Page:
Monday, March 22, 2004
I answer the Monday Madness questions:
1. What was your favorite TV show as a child?--Believe it or not--"The Three Stooges." I thought they were hilarious!
2. What show did you hate?--Ironically! the news. I didn't become a news junkie until much later. I also hated soap operas when I was a little kid. In those days, there was nothing on TV during the day except for soap operas...so we WENT OUTSIDE and played...novel concept, huh? :)
3. What show did your family gather around the TV to watch?--Don't know if this counts, but any Dallas Cowboys football game!
4. What show is currently your favorite?--Probably "American Idol"! Not so much because of the "reality" aspect of the show, but because I love music, and I start rooting for various singers. (Right now my favorite is Jennifer Hudson.)
5. What show do you hate now?--MTV's "The Real World." It always pushes an immoral lifestyle and tries to make it look normal and acceptable.
I finally went to the doctor...
I'd been struggling with what I thought was a really bad cold for a few weeks...getting very little sleep at night, and feeling achey and miserable during the day. After a particularly bad night Friday night, I finally broke down and went to a walk-in clinic on Saturday. The diagnosis? A sinus infection. I'm taking an antibiotic now, and already starting to feel better. It makes me really ticked at myself for not going to the doctor earlier!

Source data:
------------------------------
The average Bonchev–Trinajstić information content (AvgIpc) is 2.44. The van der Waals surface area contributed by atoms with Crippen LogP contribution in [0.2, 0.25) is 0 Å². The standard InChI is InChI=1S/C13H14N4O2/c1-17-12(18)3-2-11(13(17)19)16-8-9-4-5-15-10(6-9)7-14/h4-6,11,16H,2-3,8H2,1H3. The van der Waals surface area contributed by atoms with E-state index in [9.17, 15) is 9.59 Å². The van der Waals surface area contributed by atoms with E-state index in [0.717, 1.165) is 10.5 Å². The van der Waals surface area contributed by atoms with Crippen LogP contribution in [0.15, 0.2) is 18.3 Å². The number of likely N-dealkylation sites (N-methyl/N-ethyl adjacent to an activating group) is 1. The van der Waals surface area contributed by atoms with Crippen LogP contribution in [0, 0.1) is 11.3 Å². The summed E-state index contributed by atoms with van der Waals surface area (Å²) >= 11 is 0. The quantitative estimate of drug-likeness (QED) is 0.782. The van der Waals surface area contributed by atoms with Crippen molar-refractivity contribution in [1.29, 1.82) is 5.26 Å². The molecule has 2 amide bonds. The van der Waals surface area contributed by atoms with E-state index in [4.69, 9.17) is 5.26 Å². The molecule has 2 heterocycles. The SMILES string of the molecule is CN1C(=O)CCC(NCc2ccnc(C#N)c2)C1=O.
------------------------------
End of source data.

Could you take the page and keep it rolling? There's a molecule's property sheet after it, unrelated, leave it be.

My daughter Elizabeth is fascinated with World War Two--particularly, with the writings of Stephen E. Ambrose. While my mild interest doesn't approach my daughter's fascination, I've picked up and skimmed the Ambrose books on occasion--and been truly impressed by Ambrose's writing.
Most recently, she's been reading "Citizen Soldiers." As he does in many of his books, Ambrose highlights the integrity and unity of the American GI's in World War Two. What motivated mild, wholesome young boys who would have rather been playing baseball or hunting rabbits to become necessary killers and victorious soldiers who "preserved the world for democracy"?
Ambrose reflects on this question in the epilog of Citizen Soldiers: "...there is agreement that patriotism or any other form of idealism had little if anything to do with it. What held them together was not country and flag, but unit cohesion...And yet, there is something more...At the core, the American citizen soldiers knew the difference between right and wrong, and they didn't want to live in a world where wrong prevailed. So they fought, and won, and we all of us, living and yet to be born, must be forever profoundly grateful."
"..the American soldiers knew the difference between right and wrong, and they didn't want to live in a world where wrong prevailed." That statement blew me away. And it also made me sad and, I confess, a little pessimistic...because we now live in a society where wrong is made to appear right, and all the lines are blurred. How many of our children are actually raised now with a sure knowledge of the difference between right and wrong?
And how does that bode for our future?